Once the Immigrant Visa Unit in Paris has received your case from the National Visa Center, they will schedule the final visa interview.
- The beneficiary will need to have a medical exam. The fee for the medical exam is in addition to fees paid directly to the U.S. government. You pay this fee, in euros, to the doctor directly. A list of panel physicians will be sent to you by mail.
- Appointments are necessary for immigrant visa interviews, but the petitioner is not required to attend.
- Applicants may be found ineligible in accordance with immigrant visa law. For example, if you have a communicable disease, have committed criminal acts, or you are likely to become a public charge you will be found ineligible. The two years foreign residency requirement for former exchange visitors is also applicable. If you are found ineligible, the consular officer will advise you if the law provides for a waiver.
Step Four - After the Visa is Approved and Issued
Once you have received your immigrant visa, you must enter the United States within 6 months of visa issuance to obtain an alien registration receipt or "green" card (Form I-151 or I-551) that will allow you to live and work in the United States.
- At the port of entry Department of Homeland Security (DHS) will stamp your passport, add the "alien number" and make a notation that you are registered for an alien registration card.
- It normally takes several months for DHS to process and send the alien registration card to you.
- In the interim, the passport stamp, valid for a year, permits employment and travel as you await your green card. You may depart and return to the U.S. before you receive the alien registration receipt card, as long as the DHS stamp in your passport has not expired.
- Should you wish to leave the U.S. and your stamp has expired and you have not yet received your alien card, you should contact DHS in the U.S. before departure to obtain permission to return to the U.S.
- If, in the future, you plan to live outside the U.S. for more than 12 months, you must apply for a re-entry permit (Form I-131) in the U.S. BEFORE departure. The maximum validity of this document is two years. If the relocation is permanent, you should formally abandon your permanent resident status.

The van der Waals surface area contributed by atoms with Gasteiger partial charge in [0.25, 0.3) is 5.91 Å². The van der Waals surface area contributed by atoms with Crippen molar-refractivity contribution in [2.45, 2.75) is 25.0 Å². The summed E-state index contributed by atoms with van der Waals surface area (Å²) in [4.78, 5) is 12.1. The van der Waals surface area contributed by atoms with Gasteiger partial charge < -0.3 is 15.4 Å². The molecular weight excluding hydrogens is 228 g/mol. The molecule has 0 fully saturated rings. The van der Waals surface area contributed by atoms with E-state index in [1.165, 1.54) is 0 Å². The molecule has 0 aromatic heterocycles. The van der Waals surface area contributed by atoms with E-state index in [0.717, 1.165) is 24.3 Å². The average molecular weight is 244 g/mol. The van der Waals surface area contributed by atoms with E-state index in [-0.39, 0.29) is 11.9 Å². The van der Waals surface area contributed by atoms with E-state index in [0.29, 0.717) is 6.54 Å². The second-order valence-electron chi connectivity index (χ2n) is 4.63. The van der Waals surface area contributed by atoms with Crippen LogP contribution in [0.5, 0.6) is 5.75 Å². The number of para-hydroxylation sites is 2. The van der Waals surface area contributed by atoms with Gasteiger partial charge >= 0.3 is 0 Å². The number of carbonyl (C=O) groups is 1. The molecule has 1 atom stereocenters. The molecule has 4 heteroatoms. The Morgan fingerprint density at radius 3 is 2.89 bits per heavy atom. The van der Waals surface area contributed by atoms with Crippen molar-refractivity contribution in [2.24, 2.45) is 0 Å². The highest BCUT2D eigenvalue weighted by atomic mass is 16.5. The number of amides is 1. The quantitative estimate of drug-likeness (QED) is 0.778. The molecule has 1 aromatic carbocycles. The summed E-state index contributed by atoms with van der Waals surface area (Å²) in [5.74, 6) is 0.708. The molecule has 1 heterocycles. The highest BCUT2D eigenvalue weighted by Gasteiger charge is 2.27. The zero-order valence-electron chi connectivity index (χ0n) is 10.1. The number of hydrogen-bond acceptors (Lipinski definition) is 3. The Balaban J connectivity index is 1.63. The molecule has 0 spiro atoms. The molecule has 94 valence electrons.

- Without a re-entry permit, any absence from the U.S. of 12 months or longer, or any residence established outside the U.S., is considered grounds for loss of permanent resident status.
Important Notice: If at the time of admission to the United States, you will have not celebrated the second anniversary of your marriage, which is the basis of your immigrant status, you are subject to the provisions of section 216 of the Immigration and Nationality Act. Under these provisions, you will be granted conditional permanent residence by an officer of the Department of Homeland Security (DHS) at the time of your admission to the United States. You and your spouse will be required to file a joint petition (Form I-751) with the DHS to have the conditional basis of your status removed. This petition must be filed within the ninety-day period immediately preceding the second anniversary of the date you were granted conditional permanent resident status. If a petition to remove the conditional basis of your status is not filed within this period, your conditional permanent status will be terminated automatically and you will be subject to deportation from the United States. You will be provided with written information about this status when your visa is approved and issued, which you should retain and use as a reference.